“Count on me, Singapore” is one of those anthems that Singaporeans grew up listening to and singing along every National Day season. So, when videos featuring school children from India singing the exact same song – with the lyrics amended such as ‘Singapore’ replaced with ‘India’ – started circulating online, it no doubt confused and amused some Singaporean netizens.
But this confusion spiralled into national anger when Indian composer Joseph Mendoza claimed he wrote the song first in 1983, according to local media reports. The song was originally composed in 1986 by Canadian Hugh Harrison, and the copyright is owned by the Singapore government. Mendoza has since withdrawn the claim and apologised, according to MCCY.
I think part of the Internet furore is fuelled by what I believe is this anti-establishment and anti-CECA (India-Singapore Comprehensive Economic Cooperation Agreement) sentiment floating about. And this is largely to do with the composer’s race and nationality, evident by one of Singapore’s top Indian comics’ comments on this:
But I won’t be going into that.
A PR case study: how a light-hearted response bombed
For communications professionals though, I think this an interesting case study because one key trigger point was how MCCY handled the debacle, particularly with this Facebook post that triggered some people:
MCCY has since issued a few more responses that were thoughtful and well-written. The final post to close the case, I think, nailed it. But the above attempt at some humour to calm the raw nerves definitely fell flat. Granted, I think it was a stop-gap measure at the point in time, to quickly assuage the anger online.
My 2-cents worth
I think the officers behind the post wanted say – without definitively proving it – that the song was stolen. They were, perhaps, still checking with the India end of things, to be sure that the copyright was indeed infringed. Hence, they issued the statement to show that they were in solidarity with netizens over the possible infringement (‘imitation is the best form of flattery’).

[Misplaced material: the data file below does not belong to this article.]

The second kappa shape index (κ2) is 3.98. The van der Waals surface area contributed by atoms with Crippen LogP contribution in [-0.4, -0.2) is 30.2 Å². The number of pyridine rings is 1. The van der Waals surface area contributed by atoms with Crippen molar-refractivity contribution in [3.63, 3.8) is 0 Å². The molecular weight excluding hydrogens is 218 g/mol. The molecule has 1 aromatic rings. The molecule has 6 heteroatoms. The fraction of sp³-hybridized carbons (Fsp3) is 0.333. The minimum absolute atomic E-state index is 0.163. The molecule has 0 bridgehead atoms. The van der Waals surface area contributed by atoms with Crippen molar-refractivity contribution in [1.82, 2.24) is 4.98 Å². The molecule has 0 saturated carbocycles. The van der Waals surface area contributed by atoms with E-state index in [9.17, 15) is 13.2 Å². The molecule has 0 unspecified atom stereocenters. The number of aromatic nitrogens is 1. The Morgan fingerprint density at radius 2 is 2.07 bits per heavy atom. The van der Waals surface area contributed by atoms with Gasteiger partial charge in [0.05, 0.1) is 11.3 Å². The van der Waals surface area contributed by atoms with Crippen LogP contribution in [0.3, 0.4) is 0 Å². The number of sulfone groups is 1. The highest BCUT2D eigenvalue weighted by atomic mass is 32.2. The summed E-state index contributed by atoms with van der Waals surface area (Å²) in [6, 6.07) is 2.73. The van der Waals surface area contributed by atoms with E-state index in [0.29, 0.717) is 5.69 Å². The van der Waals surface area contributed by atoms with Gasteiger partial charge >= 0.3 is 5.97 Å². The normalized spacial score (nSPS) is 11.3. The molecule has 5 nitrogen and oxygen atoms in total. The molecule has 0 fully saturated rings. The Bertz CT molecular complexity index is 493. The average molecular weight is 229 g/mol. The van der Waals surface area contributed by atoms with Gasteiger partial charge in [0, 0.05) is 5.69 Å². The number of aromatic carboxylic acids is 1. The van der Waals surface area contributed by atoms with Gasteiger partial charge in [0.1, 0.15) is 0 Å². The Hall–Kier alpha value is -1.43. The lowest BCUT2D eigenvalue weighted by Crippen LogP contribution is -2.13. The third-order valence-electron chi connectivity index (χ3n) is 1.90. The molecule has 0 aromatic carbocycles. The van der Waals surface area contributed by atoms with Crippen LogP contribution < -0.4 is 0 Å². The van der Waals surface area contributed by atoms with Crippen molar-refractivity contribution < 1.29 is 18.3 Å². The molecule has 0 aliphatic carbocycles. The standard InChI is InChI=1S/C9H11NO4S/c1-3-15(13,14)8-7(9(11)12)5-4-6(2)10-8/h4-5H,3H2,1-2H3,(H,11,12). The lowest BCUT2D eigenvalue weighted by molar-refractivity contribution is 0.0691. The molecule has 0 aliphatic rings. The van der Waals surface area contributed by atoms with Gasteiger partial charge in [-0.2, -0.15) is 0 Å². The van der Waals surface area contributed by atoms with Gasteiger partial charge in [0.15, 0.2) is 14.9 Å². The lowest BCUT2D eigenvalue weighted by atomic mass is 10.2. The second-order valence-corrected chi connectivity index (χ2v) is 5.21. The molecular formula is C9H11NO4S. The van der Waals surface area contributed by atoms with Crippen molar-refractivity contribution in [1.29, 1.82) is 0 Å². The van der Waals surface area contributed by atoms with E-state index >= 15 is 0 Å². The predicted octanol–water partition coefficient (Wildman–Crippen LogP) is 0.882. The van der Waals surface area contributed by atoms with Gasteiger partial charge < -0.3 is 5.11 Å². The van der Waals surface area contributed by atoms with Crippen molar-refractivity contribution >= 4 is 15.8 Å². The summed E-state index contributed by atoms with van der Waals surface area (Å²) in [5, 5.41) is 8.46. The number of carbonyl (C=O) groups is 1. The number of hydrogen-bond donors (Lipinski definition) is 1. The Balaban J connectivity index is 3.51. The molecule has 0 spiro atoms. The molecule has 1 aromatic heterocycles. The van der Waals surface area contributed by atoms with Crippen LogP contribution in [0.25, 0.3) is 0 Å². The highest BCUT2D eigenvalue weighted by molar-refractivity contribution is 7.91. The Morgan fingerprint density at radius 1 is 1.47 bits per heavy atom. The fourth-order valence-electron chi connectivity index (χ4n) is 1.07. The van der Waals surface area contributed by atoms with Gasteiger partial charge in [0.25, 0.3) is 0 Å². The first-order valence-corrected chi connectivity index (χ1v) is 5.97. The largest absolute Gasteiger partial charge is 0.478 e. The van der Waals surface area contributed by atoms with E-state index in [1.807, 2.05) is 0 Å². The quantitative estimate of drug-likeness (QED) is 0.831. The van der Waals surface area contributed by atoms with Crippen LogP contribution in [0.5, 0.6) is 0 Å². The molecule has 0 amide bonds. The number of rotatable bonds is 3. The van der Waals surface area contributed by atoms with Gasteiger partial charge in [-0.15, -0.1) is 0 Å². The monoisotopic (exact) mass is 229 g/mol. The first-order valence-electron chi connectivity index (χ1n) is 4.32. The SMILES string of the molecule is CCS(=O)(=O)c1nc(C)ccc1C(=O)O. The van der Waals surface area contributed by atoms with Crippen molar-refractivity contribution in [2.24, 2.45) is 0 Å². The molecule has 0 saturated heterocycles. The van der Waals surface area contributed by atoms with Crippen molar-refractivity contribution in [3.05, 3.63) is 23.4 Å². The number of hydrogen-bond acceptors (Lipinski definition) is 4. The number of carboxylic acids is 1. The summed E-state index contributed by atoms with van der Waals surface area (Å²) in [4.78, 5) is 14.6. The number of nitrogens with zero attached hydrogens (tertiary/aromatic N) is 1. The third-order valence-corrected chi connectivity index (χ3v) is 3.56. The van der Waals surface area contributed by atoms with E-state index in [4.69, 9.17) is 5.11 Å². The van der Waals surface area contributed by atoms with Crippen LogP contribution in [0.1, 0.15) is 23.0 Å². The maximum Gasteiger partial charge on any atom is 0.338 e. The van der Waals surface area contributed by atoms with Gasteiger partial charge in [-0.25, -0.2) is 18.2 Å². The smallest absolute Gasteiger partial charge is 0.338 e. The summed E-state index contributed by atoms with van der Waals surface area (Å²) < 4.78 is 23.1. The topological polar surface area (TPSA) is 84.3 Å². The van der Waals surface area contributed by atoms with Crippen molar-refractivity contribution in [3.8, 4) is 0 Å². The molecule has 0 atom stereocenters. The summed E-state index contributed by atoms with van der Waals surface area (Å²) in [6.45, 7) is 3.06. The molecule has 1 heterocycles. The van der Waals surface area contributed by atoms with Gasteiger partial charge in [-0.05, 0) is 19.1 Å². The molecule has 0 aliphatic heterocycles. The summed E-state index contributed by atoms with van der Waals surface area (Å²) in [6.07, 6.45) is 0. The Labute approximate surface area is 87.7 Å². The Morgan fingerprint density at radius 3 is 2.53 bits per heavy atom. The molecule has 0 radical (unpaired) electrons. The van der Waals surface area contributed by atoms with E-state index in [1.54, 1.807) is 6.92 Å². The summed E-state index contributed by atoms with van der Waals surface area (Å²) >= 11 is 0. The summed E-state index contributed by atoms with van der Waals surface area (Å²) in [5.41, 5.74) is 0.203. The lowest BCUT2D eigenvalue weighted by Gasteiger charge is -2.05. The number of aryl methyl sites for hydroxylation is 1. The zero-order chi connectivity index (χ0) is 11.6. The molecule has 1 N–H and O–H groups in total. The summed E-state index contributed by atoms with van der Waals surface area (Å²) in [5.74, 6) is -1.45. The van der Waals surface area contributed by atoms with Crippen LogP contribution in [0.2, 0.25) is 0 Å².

Well, this official response, however, led to mainstream media picking up the story and having more Singaporeans scrutinise the hoo-ha.
It made some people angrier because it looked like high-level civil servants did not take intellectual property seriously. Such a reply on Facebook should have been approved by at least a director-level officer. It could have been written by a managerial-level officer, but to have been posted on Facebook, it would have been approved by a director.
This FB comment puts things in perspective:
In short: Copyright infringement and plagiarism in commercial music is a big deal. That’s why record labels and musicians sue one another when their beats, riffs, and lyrics are used without permission. Singapore needs to protect our national songs because taxpayer money is involved. This post by Bertha caps it nicely.
I guess the lesson here is to avoid humour in stop-gap responses to crisis situations. Gather the facts first before saying anything witty. Or… just keep the wit to the copywriting side of things.
Check out the India version of the song: